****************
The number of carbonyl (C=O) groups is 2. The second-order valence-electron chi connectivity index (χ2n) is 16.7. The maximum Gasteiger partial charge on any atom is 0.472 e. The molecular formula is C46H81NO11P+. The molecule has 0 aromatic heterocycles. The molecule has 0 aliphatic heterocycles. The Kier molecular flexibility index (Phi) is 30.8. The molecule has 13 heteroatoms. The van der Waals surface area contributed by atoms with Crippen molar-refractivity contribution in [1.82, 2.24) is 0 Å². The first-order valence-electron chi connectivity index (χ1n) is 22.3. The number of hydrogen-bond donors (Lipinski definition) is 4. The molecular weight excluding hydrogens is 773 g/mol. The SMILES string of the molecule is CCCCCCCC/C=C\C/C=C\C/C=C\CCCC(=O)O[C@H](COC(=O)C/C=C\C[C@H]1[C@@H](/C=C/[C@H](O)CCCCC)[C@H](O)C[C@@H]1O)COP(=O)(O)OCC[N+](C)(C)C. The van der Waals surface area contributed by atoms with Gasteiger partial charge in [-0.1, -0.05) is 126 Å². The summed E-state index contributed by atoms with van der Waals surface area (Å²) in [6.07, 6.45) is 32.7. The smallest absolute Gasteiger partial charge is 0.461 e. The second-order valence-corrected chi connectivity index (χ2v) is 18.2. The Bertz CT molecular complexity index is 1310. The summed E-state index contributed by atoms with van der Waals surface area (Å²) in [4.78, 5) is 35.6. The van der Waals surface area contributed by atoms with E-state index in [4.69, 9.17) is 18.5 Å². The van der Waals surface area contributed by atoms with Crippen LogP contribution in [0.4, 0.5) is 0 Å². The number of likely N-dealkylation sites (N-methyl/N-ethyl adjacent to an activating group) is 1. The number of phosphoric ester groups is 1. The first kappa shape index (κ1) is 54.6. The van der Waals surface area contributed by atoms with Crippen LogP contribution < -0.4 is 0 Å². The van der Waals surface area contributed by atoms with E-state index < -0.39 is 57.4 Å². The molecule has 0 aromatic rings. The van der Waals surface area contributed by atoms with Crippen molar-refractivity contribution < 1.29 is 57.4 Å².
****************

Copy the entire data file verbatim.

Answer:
The number of carbonyl (C=O) groups is 2. The second-order valence-electron chi connectivity index (χ2n) is 16.7. The maximum Gasteiger partial charge on any atom is 0.472 e. The molecular formula is C46H81NO11P+. The molecule has 0 aromatic heterocycles. The molecule has 0 aliphatic heterocycles. The Kier molecular flexibility index (Phi) is 30.8. The molecule has 13 heteroatoms. The van der Waals surface area contributed by atoms with Crippen molar-refractivity contribution in [1.82, 2.24) is 0 Å². The first-order valence-electron chi connectivity index (χ1n) is 22.3. The number of hydrogen-bond donors (Lipinski definition) is 4. The molecular weight excluding hydrogens is 773 g/mol. The SMILES string of the molecule is CCCCCCCC/C=C\C/C=C\C/C=C\CCCC(=O)O[C@H](COC(=O)C/C=C\C[C@H]1[C@@H](/C=C/[C@H](O)CCCCC)[C@H](O)C[C@@H]1O)COP(=O)(O)OCC[N+](C)(C)C. The van der Waals surface area contributed by atoms with Gasteiger partial charge in [-0.1, -0.05) is 126 Å². The summed E-state index contributed by atoms with van der Waals surface area (Å²) in [6.07, 6.45) is 32.7. The smallest absolute Gasteiger partial charge is 0.461 e. The second-order valence-corrected chi connectivity index (χ2v) is 18.2. The Bertz CT molecular complexity index is 1310. The summed E-state index contributed by atoms with van der Waals surface area (Å²) in [4.78, 5) is 35.6. The van der Waals surface area contributed by atoms with E-state index in [4.69, 9.17) is 18.5 Å². The van der Waals surface area contributed by atoms with Crippen LogP contribution in [0.4, 0.5) is 0 Å². The number of likely N-dealkylation sites (N-methyl/N-ethyl adjacent to an activating group) is 1. The number of phosphoric ester groups is 1. The first kappa shape index (κ1) is 54.6. The van der Waals surface area contributed by atoms with Crippen LogP contribution < -0.4 is 0 Å². The van der Waals surface area contributed by atoms with E-state index < -0.39 is 57.4 Å². The molecule has 0 aromatic rings. The van der Waals surface area contributed by atoms with Crippen molar-refractivity contribution < 1.29 is 57.4 Å².